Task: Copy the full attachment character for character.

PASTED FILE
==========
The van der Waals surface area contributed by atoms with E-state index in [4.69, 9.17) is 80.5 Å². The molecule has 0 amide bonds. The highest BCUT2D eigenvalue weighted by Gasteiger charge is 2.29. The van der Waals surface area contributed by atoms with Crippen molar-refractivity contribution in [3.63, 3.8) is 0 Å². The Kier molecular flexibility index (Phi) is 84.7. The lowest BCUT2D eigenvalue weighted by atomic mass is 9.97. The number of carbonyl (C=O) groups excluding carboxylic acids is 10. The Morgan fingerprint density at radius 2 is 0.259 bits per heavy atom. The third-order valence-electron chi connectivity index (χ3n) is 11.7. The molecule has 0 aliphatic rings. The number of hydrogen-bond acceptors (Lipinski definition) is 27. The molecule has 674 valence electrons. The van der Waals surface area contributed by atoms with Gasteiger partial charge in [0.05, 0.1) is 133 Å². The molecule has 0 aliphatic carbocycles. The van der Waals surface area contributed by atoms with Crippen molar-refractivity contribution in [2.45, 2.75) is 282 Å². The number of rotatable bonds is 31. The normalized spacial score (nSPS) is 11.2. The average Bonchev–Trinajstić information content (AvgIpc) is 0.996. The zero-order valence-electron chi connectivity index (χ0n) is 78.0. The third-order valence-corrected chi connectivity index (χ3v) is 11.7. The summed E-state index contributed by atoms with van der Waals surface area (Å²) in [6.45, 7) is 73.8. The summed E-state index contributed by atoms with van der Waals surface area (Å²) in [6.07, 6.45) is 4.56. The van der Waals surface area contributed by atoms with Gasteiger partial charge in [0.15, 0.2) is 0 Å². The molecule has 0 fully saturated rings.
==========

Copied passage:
The van der Waals surface area contributed by atoms with E-state index in [4.69, 9.17) is 80.5 Å². The molecule has 0 amide bonds. The highest BCUT2D eigenvalue weighted by Gasteiger charge is 2.29. The van der Waals surface area contributed by atoms with Crippen molar-refractivity contribution in [3.63, 3.8) is 0 Å². The Kier molecular flexibility index (Phi) is 84.7. The lowest BCUT2D eigenvalue weighted by atomic mass is 9.97. The number of carbonyl (C=O) groups excluding carboxylic acids is 10. The Morgan fingerprint density at radius 2 is 0.259 bits per heavy atom. The third-order valence-electron chi connectivity index (χ3n) is 11.7. The molecule has 0 aliphatic rings. The number of hydrogen-bond acceptors (Lipinski definition) is 27. The molecule has 674 valence electrons. The van der Waals surface area contributed by atoms with Gasteiger partial charge in [0.05, 0.1) is 133 Å². The molecule has 0 aliphatic carbocycles. The van der Waals surface area contributed by atoms with Crippen molar-refractivity contribution in [2.45, 2.75) is 282 Å². The number of rotatable bonds is 31. The normalized spacial score (nSPS) is 11.2. The average Bonchev–Trinajstić information content (AvgIpc) is 0.996. The zero-order valence-electron chi connectivity index (χ0n) is 78.0. The third-order valence-corrected chi connectivity index (χ3v) is 11.7. The summed E-state index contributed by atoms with van der Waals surface area (Å²) in [6.45, 7) is 73.8. The summed E-state index contributed by atoms with van der Waals surface area (Å²) in [6.07, 6.45) is 4.56. The van der Waals surface area contributed by atoms with Gasteiger partial charge in [0.15, 0.2) is 0 Å². The molecule has 0 fully saturated rings.